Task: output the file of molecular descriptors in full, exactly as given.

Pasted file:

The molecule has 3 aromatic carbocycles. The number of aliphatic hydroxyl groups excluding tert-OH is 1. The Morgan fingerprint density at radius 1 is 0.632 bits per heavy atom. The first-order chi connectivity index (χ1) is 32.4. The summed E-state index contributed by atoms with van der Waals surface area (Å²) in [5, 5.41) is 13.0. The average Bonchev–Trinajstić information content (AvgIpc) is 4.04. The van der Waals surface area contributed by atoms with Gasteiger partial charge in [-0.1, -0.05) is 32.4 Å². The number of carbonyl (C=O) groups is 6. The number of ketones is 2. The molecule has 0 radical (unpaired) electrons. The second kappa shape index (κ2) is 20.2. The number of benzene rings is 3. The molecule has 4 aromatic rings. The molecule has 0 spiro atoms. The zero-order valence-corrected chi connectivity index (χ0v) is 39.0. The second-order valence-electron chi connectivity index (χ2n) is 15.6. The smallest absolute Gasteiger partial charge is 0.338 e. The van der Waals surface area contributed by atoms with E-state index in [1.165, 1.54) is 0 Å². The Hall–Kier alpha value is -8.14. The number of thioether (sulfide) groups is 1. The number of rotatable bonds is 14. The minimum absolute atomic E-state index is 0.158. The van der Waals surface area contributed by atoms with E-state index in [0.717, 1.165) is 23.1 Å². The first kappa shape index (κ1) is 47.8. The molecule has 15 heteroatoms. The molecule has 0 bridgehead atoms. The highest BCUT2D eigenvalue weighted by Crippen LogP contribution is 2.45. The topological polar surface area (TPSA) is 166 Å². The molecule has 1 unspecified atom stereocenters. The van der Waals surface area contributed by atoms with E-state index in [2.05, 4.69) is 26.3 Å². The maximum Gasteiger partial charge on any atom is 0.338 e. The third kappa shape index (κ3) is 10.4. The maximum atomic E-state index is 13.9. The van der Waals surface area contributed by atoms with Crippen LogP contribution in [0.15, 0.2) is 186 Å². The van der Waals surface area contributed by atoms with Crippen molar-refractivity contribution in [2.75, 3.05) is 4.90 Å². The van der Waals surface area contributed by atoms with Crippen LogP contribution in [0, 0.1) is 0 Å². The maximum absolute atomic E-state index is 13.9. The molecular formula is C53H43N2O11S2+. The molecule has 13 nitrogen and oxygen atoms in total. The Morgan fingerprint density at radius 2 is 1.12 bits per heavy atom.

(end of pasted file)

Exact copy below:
The molecule has 3 aromatic carbocycles. The number of aliphatic hydroxyl groups excluding tert-OH is 1. The Morgan fingerprint density at radius 1 is 0.632 bits per heavy atom. The first-order chi connectivity index (χ1) is 32.4. The summed E-state index contributed by atoms with van der Waals surface area (Å²) in [5, 5.41) is 13.0. The average Bonchev–Trinajstić information content (AvgIpc) is 4.04. The van der Waals surface area contributed by atoms with Gasteiger partial charge in [-0.1, -0.05) is 32.4 Å². The number of carbonyl (C=O) groups is 6. The number of ketones is 2. The molecule has 0 radical (unpaired) electrons. The second kappa shape index (κ2) is 20.2. The number of benzene rings is 3. The molecule has 4 aromatic rings. The molecule has 0 spiro atoms. The zero-order valence-corrected chi connectivity index (χ0v) is 39.0. The second-order valence-electron chi connectivity index (χ2n) is 15.6. The smallest absolute Gasteiger partial charge is 0.338 e. The van der Waals surface area contributed by atoms with E-state index in [1.165, 1.54) is 0 Å². The Hall–Kier alpha value is -8.14. The number of thioether (sulfide) groups is 1. The number of rotatable bonds is 14. The minimum absolute atomic E-state index is 0.158. The van der Waals surface area contributed by atoms with E-state index in [0.717, 1.165) is 23.1 Å². The first kappa shape index (κ1) is 47.8. The molecule has 15 heteroatoms. The molecule has 0 bridgehead atoms. The highest BCUT2D eigenvalue weighted by Crippen LogP contribution is 2.45. The topological polar surface area (TPSA) is 166 Å². The molecule has 1 unspecified atom stereocenters. The van der Waals surface area contributed by atoms with E-state index in [2.05, 4.69) is 26.3 Å². The maximum Gasteiger partial charge on any atom is 0.338 e. The third kappa shape index (κ3) is 10.4. The maximum atomic E-state index is 13.9. The van der Waals surface area contributed by atoms with Crippen LogP contribution in [0.15, 0.2) is 186 Å². The van der Waals surface area contributed by atoms with Crippen molar-refractivity contribution in [2.75, 3.05) is 4.90 Å². The van der Waals surface area contributed by atoms with Crippen LogP contribution in [0, 0.1) is 0 Å². The maximum absolute atomic E-state index is 13.9. The molecular formula is C53H43N2O11S2+. The molecule has 13 nitrogen and oxygen atoms in total. The Morgan fingerprint density at radius 2 is 1.12 bits per heavy atom.